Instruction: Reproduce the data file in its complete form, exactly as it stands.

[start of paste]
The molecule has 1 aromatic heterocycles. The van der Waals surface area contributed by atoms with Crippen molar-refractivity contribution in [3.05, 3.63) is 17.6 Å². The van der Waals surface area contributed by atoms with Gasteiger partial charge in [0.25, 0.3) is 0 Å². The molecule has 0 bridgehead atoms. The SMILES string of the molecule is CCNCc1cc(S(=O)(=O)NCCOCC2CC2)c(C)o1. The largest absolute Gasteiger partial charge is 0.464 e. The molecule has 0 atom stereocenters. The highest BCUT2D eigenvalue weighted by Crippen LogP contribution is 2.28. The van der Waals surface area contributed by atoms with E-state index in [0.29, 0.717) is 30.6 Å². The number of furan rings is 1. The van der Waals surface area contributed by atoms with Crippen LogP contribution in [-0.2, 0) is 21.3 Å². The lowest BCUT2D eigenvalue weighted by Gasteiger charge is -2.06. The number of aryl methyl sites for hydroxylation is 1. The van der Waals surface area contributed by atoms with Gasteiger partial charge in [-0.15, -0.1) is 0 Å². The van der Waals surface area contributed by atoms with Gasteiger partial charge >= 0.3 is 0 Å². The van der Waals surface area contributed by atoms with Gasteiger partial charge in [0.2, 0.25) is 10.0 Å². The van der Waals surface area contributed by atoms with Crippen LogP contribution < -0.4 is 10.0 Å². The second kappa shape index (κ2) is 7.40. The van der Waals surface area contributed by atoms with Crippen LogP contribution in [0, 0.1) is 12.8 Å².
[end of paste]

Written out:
The molecule has 1 aromatic heterocycles. The van der Waals surface area contributed by atoms with Crippen molar-refractivity contribution in [3.05, 3.63) is 17.6 Å². The van der Waals surface area contributed by atoms with Gasteiger partial charge in [0.25, 0.3) is 0 Å². The molecule has 0 bridgehead atoms. The SMILES string of the molecule is CCNCc1cc(S(=O)(=O)NCCOCC2CC2)c(C)o1. The largest absolute Gasteiger partial charge is 0.464 e. The molecule has 0 atom stereocenters. The highest BCUT2D eigenvalue weighted by Crippen LogP contribution is 2.28. The van der Waals surface area contributed by atoms with E-state index in [0.29, 0.717) is 30.6 Å². The number of furan rings is 1. The van der Waals surface area contributed by atoms with Crippen LogP contribution in [-0.2, 0) is 21.3 Å². The lowest BCUT2D eigenvalue weighted by Gasteiger charge is -2.06. The number of aryl methyl sites for hydroxylation is 1. The van der Waals surface area contributed by atoms with Gasteiger partial charge in [-0.15, -0.1) is 0 Å². The van der Waals surface area contributed by atoms with Gasteiger partial charge >= 0.3 is 0 Å². The van der Waals surface area contributed by atoms with Gasteiger partial charge in [0.2, 0.25) is 10.0 Å². The van der Waals surface area contributed by atoms with Crippen LogP contribution < -0.4 is 10.0 Å². The second kappa shape index (κ2) is 7.40. The van der Waals surface area contributed by atoms with Crippen LogP contribution in [0, 0.1) is 12.8 Å².